The high-resolution digital images allowed more detailed mapping of the coastal vegetation communities than provided within TASVEG maps as vegetation communities occupying small areas are more readily distinguished and therefore mappable (Figure 9). The minimum area of detectable vegetation depends on the resolution of aerial imagery. For Towterer Beach this was approximately 3 m2 but was slightly more for Cox Bight. For the first time communities covering limited areas such as closed herbfield (marsupial lawn) and narrow coastal grassland strips were mappable. Although the high-resolution digital photos enabled more detailed vegetation mapping it was still not possible to map vegetation communities that occupy extremely small areas or which occur sparsely (such as strand line herbfield, some sedgelands and grasslands) or which are obscured by an overhanging canopy from adjacent vegetation (some marsupial lawns).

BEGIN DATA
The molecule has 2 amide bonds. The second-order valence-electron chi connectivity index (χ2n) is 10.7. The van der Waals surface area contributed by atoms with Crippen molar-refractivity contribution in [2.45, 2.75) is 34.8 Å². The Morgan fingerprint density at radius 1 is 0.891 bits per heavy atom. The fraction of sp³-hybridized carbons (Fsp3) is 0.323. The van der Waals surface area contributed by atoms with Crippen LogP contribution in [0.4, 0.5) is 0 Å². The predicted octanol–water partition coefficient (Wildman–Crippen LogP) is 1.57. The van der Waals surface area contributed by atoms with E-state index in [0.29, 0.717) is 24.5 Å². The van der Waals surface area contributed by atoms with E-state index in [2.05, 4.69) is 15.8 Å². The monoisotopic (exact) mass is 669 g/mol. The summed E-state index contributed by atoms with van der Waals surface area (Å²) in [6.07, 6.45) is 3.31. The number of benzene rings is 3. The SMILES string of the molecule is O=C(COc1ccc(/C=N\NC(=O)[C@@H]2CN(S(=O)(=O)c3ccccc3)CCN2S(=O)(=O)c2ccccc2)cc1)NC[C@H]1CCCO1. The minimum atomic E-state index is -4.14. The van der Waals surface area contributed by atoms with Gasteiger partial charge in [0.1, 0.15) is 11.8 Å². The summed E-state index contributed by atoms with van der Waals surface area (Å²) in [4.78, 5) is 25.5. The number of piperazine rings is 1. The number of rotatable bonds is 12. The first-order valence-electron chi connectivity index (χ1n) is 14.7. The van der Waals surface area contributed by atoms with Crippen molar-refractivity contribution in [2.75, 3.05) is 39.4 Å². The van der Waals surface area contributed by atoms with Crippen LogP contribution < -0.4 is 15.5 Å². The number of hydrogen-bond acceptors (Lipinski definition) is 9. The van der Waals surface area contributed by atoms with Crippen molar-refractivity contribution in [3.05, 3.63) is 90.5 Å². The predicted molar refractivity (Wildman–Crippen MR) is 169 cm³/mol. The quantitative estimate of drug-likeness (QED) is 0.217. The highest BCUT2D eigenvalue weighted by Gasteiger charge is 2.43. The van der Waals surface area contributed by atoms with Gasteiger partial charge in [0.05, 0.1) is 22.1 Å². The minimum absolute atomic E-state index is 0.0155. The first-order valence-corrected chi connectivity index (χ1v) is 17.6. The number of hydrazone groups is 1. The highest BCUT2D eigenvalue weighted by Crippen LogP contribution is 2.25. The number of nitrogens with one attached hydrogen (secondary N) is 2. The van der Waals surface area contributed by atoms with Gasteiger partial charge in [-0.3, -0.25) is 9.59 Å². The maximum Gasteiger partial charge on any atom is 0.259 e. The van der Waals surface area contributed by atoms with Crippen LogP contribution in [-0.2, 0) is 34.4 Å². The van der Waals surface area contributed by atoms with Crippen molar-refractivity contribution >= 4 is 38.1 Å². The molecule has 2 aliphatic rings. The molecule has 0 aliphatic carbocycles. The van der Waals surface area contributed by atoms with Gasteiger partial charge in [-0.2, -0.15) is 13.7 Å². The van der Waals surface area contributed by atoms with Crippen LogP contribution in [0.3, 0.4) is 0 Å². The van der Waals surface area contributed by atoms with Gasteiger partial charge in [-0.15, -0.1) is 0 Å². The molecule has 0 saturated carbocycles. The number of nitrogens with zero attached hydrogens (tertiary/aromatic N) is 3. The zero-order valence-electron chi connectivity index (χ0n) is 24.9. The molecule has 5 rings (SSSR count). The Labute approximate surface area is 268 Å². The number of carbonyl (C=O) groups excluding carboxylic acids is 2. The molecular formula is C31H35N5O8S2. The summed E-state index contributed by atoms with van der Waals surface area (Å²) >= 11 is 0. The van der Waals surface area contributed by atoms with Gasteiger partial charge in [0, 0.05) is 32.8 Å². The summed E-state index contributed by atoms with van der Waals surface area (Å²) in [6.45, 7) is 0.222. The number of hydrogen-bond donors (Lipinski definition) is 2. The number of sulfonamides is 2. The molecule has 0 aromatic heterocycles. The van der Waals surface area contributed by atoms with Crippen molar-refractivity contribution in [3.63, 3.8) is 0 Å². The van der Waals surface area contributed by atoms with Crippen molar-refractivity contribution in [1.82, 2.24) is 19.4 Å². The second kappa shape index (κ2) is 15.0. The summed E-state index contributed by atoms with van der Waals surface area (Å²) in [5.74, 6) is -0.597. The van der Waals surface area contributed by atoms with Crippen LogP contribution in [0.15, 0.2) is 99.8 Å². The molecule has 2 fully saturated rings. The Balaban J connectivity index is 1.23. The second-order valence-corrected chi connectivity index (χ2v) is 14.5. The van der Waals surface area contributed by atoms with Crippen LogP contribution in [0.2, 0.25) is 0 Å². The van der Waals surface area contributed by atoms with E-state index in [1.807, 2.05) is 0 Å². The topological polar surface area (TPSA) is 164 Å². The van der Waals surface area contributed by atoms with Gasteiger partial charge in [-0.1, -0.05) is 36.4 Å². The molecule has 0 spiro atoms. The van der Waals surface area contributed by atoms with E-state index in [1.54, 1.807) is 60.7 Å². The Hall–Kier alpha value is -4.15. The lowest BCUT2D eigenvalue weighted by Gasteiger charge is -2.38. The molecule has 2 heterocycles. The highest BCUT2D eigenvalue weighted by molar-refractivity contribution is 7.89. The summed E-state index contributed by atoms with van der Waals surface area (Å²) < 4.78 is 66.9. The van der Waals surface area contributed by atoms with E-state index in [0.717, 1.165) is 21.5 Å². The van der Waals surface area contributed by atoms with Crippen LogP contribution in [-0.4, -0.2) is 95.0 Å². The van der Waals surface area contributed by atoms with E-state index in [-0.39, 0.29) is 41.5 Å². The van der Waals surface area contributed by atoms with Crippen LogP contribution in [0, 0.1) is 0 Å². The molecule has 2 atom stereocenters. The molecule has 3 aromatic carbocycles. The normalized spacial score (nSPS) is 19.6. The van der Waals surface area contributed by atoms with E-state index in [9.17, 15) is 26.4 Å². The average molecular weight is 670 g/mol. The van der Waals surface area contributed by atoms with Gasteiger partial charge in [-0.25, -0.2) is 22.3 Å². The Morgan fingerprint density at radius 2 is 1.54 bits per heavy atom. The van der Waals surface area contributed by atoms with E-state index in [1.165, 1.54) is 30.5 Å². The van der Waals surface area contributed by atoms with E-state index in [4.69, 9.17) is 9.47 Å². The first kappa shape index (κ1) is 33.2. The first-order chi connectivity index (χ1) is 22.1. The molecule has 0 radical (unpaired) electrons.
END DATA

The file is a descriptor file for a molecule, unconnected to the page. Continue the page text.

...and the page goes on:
By comparing vegetation mapping of communities at the same location but at different times, vegetation community changes are likely to be detectable. By mapping the vegetation communities at Cox Bight using historic aerial photographs from 1985, and comparing this to the 2007 mapping, vegetation changes were evident. One of the most obvious changes is the development of coastal rainforest just east of Point Eric at Cox Bight, seen on the 2007 photos but absent on the 1985 photo (Figure 10). A number of changes in the vegetation are also evident at New Harbour when the 1988 historic aerial photograph is compared to the 2007 imagery. Firstly, the location of the creek outlet is different, the marsupial lawn on the eastern side of creek at New Harbour has significantly increased in size and there has been development of an Isolepis nodosa sedgeland on the beach, on the eastern side of the creek outlet.